Psalm 44:1–9; Exodus 38; Matthew 27:45–56

Psalm 44:1–9: The first person plural pronouns that open the psalm indicate this is a “group supplication” that suggests the nation has suffered a defeat in battle. They are recalling how God assisted in past victories of Israel, probably the original conquering of Canaan: “God, with our own ears we have heard,/ our fathers recounted to us/ a deed that You did in their days,/ in days of yore.” (2) In fact they give God complete credit for that past victory: “You, Your hand dispossessed nations—and You planted them [Israel]./ You smashed peoples [Canaanites] and sent them away.” (3)

The poet continues on the theme of how it is God who brings victory and the people and/or the army are only the means by which victory is accomplished:
For not by sword they took hold of the land,
      and it was not their right arm that made them victorious
      but Your right hand and Your arm,
      and the light of Your face when You favored them.” (4)

In short, Canaan was conquered because God was on Israel’s side.  The poet moves on to point out how the present nation/ army can conquer the present enemy of God would be on their side now since they acknowledge God as their leader: “You are my king, O God./ Ordain the victories of Jacob [Israel].” (5)

Then we encounter the uncomfortable implications of war conflated with God: “Through You we gore our foes,/ through Your name we trample those against us.” (6) This verse makes it clear to me anyway that wishing God’s assistance in battle exposes a side of God that I’d rather not think about. Does God really help armies eviscerate their foes. It seems an outright contradiction to our mage of a loving God. But perhaps we need to be reminded that God possess many qualities. Or is this psalm just completely off base in asking God to gore one’s enemies?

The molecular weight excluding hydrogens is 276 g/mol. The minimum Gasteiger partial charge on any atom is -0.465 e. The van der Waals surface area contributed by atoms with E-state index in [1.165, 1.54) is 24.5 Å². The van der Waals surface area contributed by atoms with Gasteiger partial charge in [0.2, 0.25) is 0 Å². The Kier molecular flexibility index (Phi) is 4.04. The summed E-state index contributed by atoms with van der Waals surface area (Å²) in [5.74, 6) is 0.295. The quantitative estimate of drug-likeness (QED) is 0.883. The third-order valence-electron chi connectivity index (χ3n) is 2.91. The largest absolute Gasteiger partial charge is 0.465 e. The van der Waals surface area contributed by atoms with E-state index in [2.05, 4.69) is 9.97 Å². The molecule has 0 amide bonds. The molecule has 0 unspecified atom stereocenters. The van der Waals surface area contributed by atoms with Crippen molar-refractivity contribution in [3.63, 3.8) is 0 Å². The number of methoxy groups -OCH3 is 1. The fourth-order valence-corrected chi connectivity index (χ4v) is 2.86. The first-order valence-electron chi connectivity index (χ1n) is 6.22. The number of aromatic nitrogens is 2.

The poet emphasizes that it is neither he nor his tools of war that accomplish victory, but God himself who receives the all the credit: For not in my bow do I trust,/ and my sword will not make me victorious.” (7) The deep faith of the psalmist—and we presume the entire army— is what will lead them to victory: God we praise all day long,/ and Your name we acclaim for all time.” (9) So, even though the military imagery may uncomfortable to our ears, the intense faith of the psalmist and the people he writes about is certainly a worthy example to us.

Exodus 38: Bezalel’s skills continue to be on display as he builds the large (7.5 feet square, 4.5 feet high) altar of burnt offering also [built] of acacia wood. And not just the altar itself, but all its tools and accessories as well: “all the utensils of the altar, the pots, the shovels, the basins, the forks, and the firepans: all its utensils he made of bronze.” (3) plus the grating. The entire thing is built for portability. But we should also give credit to the women who gave up their mirrors so he could fabricate “the basin of bronze with its stand of bronze.” (8)

Even though our authors persist in using the third person singular pronoun, “he,” indicating, I presume Bezalel, one has to believe that many hands were involved in the actual construction of the furnishings and the tabernacle itself. This is not dissimilar to today’s practice of giving the architect credit for the entire building as e.g. “Frank Gehry’s Walt Disney Concert Hall.” even though its design and construction involved the labor of thousands of people.